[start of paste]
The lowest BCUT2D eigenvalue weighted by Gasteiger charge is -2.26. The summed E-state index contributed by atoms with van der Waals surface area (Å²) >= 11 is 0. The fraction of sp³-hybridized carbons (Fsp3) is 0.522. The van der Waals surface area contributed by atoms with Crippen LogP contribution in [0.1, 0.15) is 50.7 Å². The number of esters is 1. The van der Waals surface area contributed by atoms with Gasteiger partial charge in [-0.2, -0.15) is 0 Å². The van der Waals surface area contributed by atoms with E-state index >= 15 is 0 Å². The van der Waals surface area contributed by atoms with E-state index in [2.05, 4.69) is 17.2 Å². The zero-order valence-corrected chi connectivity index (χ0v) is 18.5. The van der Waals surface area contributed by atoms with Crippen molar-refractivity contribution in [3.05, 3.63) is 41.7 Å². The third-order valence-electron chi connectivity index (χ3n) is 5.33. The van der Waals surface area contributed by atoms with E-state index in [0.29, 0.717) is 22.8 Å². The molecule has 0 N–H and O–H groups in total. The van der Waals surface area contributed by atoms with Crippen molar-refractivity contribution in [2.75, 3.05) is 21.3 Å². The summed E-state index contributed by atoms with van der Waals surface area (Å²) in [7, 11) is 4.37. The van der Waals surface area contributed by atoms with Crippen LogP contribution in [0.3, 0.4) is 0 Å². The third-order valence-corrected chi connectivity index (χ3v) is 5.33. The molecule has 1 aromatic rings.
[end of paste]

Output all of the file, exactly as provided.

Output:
The lowest BCUT2D eigenvalue weighted by Gasteiger charge is -2.26. The summed E-state index contributed by atoms with van der Waals surface area (Å²) >= 11 is 0. The fraction of sp³-hybridized carbons (Fsp3) is 0.522. The van der Waals surface area contributed by atoms with Crippen LogP contribution in [0.1, 0.15) is 50.7 Å². The number of esters is 1. The van der Waals surface area contributed by atoms with Gasteiger partial charge in [-0.2, -0.15) is 0 Å². The van der Waals surface area contributed by atoms with E-state index >= 15 is 0 Å². The van der Waals surface area contributed by atoms with E-state index in [2.05, 4.69) is 17.2 Å². The zero-order valence-corrected chi connectivity index (χ0v) is 18.5. The van der Waals surface area contributed by atoms with Crippen molar-refractivity contribution in [3.05, 3.63) is 41.7 Å². The third-order valence-electron chi connectivity index (χ3n) is 5.33. The van der Waals surface area contributed by atoms with E-state index in [0.29, 0.717) is 22.8 Å². The molecule has 0 N–H and O–H groups in total. The van der Waals surface area contributed by atoms with Crippen molar-refractivity contribution in [2.75, 3.05) is 21.3 Å². The summed E-state index contributed by atoms with van der Waals surface area (Å²) in [7, 11) is 4.37. The van der Waals surface area contributed by atoms with Crippen LogP contribution in [0.3, 0.4) is 0 Å². The third-order valence-corrected chi connectivity index (χ3v) is 5.33. The molecule has 1 aromatic rings.